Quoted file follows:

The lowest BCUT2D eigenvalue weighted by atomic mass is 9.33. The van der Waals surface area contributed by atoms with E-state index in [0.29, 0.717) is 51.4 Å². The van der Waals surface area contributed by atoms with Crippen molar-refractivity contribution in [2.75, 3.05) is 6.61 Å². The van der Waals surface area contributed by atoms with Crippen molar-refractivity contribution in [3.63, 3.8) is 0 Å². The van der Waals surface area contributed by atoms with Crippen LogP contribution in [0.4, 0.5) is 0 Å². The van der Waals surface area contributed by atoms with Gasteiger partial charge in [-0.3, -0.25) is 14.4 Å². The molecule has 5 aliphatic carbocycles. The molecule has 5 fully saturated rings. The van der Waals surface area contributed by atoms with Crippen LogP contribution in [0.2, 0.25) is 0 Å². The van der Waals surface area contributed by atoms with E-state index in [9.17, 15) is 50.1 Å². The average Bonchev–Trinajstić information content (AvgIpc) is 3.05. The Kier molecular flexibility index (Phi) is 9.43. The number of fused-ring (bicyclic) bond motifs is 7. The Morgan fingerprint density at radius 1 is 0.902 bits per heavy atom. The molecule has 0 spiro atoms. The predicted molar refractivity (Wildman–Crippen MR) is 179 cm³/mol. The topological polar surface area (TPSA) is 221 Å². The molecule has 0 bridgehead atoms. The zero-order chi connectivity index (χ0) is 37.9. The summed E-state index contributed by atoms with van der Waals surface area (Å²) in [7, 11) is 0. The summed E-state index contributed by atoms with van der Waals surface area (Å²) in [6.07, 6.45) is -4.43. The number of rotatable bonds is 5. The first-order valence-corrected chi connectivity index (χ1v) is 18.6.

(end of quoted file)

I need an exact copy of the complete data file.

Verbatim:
The lowest BCUT2D eigenvalue weighted by atomic mass is 9.33. The van der Waals surface area contributed by atoms with E-state index in [0.29, 0.717) is 51.4 Å². The van der Waals surface area contributed by atoms with Crippen molar-refractivity contribution in [2.75, 3.05) is 6.61 Å². The van der Waals surface area contributed by atoms with Crippen molar-refractivity contribution in [3.63, 3.8) is 0 Å². The van der Waals surface area contributed by atoms with Crippen LogP contribution in [0.4, 0.5) is 0 Å². The van der Waals surface area contributed by atoms with Gasteiger partial charge in [-0.3, -0.25) is 14.4 Å². The molecule has 5 aliphatic carbocycles. The molecule has 5 fully saturated rings. The van der Waals surface area contributed by atoms with Crippen LogP contribution in [0.2, 0.25) is 0 Å². The van der Waals surface area contributed by atoms with E-state index in [9.17, 15) is 50.1 Å². The average Bonchev–Trinajstić information content (AvgIpc) is 3.05. The Kier molecular flexibility index (Phi) is 9.43. The number of fused-ring (bicyclic) bond motifs is 7. The Morgan fingerprint density at radius 1 is 0.902 bits per heavy atom. The molecule has 0 spiro atoms. The predicted molar refractivity (Wildman–Crippen MR) is 179 cm³/mol. The topological polar surface area (TPSA) is 221 Å². The molecule has 0 bridgehead atoms. The zero-order chi connectivity index (χ0) is 37.9. The summed E-state index contributed by atoms with van der Waals surface area (Å²) in [7, 11) is 0. The summed E-state index contributed by atoms with van der Waals surface area (Å²) in [6.07, 6.45) is -4.43. The number of rotatable bonds is 5. The first-order valence-corrected chi connectivity index (χ1v) is 18.6.